He is very passive/aggressive and condescending when talking about massage therapy colleges in Canada versus his courses. He says his courses are for "more mature people" and that if you want to go to a college to "meet the boys and girls", then good for you, and refers to "kindergarten massage". Resorting to this sort of attack only shows a lack of maturity in Raynor (and this coming from a guy who calls people names on the regular!).

The entire hour talk is like watching Ferris Bueller's Day Off - Raynor thinks he's the smartass kid who skips school and gets the girl, who everything works out for while the stupid, clueless parents and school officials blunder about. It's pretty amazing.

Lastly I want to address this "freedom to choose" point. Raynor suggests that people should have the right to go to whatever health care option they want. With this, I agree. He says multiple times that people are trying to shut him down, which does not seem to be entirely accurate. I said myself that:
The Brandon Raynor School must not be allowed to continue advertising in Toronto as it has been.
This statement is a far cry from not allowing them to exist at all. Just change your advertising.

Raynor says that the "free market" should decide what's best and suggests that RMTs in Canada and our colleges are scared of competition. This is nonsense and skirts the real issue of informed consumer consent to what they're getting. As I said in the same post linked above:
By lowering or eliminating standards, as Raynor advocates, we will only see unqualified individuals ultimately causing harm to the public either directly or, more likely, indirectly by changing their minds so clients believe that working with nonsense like “chi”, “meridians”, or “energy” will heal what ails them. It is then that laypersons will avoid actual proven therapies in times of need, causing pain, suffering and in worst case scenarios, death.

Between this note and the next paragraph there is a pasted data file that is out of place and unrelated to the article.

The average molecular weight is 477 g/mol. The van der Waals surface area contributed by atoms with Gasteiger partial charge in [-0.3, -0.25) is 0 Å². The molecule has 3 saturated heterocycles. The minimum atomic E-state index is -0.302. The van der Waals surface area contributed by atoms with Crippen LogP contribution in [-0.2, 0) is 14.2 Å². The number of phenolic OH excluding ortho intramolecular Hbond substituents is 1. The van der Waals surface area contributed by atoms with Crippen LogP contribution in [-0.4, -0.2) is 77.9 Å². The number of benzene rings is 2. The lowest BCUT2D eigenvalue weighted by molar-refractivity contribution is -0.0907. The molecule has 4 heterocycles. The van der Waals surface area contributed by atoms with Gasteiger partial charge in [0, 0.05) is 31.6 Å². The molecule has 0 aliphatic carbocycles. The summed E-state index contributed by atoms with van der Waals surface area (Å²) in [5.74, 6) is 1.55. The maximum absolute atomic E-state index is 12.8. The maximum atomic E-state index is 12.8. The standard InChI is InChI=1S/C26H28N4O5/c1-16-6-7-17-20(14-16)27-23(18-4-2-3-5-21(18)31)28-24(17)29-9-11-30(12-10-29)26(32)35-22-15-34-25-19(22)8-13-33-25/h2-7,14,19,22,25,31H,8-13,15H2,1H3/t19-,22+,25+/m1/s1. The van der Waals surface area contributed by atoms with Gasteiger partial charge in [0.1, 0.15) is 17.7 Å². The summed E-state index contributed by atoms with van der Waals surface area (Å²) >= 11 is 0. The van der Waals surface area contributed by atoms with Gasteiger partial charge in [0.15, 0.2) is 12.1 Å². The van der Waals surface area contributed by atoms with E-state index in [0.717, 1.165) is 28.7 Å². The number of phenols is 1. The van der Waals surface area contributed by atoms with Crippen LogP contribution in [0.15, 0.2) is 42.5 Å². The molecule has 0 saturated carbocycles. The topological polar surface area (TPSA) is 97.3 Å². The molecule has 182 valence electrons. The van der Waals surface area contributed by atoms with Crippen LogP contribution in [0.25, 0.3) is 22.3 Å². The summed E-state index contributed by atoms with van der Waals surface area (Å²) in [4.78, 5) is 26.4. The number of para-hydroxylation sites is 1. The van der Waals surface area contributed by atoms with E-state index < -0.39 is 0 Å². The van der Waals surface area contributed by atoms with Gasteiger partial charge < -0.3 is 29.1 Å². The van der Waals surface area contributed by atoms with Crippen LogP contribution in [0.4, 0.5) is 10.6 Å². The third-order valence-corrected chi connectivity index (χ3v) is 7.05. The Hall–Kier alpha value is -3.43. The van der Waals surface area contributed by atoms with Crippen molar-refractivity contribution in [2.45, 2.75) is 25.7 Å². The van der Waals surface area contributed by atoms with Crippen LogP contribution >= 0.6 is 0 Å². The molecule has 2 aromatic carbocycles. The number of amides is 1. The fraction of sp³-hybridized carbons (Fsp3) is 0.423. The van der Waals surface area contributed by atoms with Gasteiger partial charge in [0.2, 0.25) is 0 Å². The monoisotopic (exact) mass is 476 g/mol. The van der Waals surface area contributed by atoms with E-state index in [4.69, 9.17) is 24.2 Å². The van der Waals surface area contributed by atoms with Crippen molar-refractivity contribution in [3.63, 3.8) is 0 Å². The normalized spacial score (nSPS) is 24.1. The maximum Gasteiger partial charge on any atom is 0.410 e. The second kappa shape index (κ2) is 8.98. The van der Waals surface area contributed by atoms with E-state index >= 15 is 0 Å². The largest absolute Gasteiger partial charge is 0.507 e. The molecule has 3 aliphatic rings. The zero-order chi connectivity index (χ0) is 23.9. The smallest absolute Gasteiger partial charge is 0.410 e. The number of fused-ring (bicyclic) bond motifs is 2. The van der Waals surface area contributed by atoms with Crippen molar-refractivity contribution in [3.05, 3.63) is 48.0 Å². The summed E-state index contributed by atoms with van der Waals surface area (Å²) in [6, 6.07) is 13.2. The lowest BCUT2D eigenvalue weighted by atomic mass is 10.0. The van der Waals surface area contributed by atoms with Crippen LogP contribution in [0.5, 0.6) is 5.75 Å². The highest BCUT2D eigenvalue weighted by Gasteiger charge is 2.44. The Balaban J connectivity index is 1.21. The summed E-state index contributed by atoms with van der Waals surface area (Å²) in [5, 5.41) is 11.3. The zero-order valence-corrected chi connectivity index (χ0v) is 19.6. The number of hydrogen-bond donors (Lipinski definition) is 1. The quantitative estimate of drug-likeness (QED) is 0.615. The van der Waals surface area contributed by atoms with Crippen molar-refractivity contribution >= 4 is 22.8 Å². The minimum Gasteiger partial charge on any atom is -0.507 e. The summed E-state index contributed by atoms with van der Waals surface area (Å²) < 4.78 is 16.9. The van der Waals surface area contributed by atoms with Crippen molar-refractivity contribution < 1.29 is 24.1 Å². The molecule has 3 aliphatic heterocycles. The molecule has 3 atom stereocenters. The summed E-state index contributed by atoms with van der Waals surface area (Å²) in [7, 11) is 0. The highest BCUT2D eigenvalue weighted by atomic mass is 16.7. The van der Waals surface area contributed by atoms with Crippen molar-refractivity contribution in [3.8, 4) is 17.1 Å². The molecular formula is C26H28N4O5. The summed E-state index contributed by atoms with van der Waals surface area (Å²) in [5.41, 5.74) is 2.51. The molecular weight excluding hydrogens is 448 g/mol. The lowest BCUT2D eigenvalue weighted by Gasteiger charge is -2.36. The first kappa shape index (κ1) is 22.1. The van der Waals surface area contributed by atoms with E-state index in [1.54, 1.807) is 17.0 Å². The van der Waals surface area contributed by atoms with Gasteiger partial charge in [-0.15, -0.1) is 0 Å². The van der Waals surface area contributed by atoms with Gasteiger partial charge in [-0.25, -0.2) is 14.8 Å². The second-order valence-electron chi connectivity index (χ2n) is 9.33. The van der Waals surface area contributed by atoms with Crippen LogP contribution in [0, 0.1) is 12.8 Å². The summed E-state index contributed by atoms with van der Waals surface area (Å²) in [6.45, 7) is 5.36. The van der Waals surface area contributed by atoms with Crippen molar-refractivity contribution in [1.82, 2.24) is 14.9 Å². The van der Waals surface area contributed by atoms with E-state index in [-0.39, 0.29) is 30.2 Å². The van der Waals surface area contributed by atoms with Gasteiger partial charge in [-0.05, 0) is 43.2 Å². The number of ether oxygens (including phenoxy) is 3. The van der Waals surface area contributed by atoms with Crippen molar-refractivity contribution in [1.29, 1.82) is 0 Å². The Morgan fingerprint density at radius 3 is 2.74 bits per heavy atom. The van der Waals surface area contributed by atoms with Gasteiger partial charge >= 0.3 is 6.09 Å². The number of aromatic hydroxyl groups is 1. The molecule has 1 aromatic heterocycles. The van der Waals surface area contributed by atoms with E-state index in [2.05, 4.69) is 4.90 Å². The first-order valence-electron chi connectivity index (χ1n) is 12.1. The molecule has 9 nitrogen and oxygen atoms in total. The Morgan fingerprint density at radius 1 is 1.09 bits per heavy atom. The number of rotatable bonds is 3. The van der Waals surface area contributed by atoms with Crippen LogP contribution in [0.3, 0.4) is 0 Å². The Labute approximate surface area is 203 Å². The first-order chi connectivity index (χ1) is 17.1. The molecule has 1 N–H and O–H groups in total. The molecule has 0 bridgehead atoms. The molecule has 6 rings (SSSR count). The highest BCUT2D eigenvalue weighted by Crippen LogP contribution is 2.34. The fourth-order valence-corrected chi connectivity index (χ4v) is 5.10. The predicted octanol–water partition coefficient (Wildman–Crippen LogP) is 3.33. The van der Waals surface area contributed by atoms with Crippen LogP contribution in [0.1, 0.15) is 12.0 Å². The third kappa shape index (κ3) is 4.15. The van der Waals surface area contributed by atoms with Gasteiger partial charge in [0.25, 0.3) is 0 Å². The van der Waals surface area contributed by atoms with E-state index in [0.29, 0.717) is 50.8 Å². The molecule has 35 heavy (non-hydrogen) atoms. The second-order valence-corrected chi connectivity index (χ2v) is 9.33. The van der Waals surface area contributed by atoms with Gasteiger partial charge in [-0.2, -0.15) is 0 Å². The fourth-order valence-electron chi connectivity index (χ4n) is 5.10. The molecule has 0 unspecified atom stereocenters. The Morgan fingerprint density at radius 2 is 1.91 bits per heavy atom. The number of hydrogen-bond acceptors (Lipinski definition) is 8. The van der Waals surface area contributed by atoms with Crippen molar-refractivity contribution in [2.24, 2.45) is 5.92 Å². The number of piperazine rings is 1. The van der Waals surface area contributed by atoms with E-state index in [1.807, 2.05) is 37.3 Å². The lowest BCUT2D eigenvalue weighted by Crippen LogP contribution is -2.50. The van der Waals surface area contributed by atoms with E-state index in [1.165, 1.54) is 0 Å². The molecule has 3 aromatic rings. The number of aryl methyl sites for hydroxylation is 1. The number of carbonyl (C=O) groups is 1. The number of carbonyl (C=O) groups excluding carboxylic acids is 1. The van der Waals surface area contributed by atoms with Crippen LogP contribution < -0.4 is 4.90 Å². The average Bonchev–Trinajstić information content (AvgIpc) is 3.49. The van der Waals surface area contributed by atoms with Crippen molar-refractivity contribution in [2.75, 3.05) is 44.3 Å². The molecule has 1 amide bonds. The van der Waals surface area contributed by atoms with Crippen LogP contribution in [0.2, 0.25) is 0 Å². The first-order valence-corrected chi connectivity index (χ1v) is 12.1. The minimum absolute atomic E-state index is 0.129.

I heard recently (and I'll paraphrase) that if you get a contractor to build your house, you wouldn't expect that person to ask you if you'd like it built out of wood and concrete or jello and silly putty. Sure, it's a choice, but the latter is silly and would never work. This is the option that Raynor proposes we offer to health care patients, except many people will not be able to tell that all he's offering are the equivalent of jello and silly putty.

I've said it before, I have very little idea how my engine works so I depend on my mechanic to do a good job. Laypersons require the same when they go to a health professional and I should not be made to know the intricate workings of a transmission any more than they should be expected to know the methodologies of science. Raynor suggests that public approval should be the benchmark of quality and acceptance, but a hundred thousand Elvis fans can be wrong and popularity does not equal efficacy. I don't care how many people believe in acupuncture, the science shows that it's ineffective; same goes for chi, reiki, homeopathy and almost all of the "alt." med. canon.

Show me that it works with good, quality, controlled evidence that can be replicated and I'll look at it seriously and very likely even change my mind. Until then, you're just blathering on...and on....

2 Barbaric Yawps:

At 20/1/13 11:48 am, Blogger Brandon Raynor said...

Mike you claim to be a scientist yet you haven't properly evaluated any of the evidence about Raynor massage. A real scientist would actually investigate something and have observed something in reality. The reality is you are just a prejudiced and arrogant person. You believe that Oriental philosophies are wrong and your materialistic - there is nothing beyond what you can see with your eyes philosophy is right.
Even if you were to have a Raynor massage, which you obviously haven't, I think your pride would be to big to ever admit that you were wrong. But prove me wrong and actually get a treatment. Or are you going to come up with the old excuse that your too scared to get a treatment from anyone that doesn't believe your philosophy on life. In this way you can never be proven wrong. Very convenient.
A typical bigots argument.
Actually houses have been built in the orient of bamboo and many other materials for thousands of years just as massage involving the use of chi, prana or other terminology has been successfully used for thousands of years. But don't let facts stand in the way of prejudice.
Prejudice against other cultures and people seems to make you feel really good about yourself.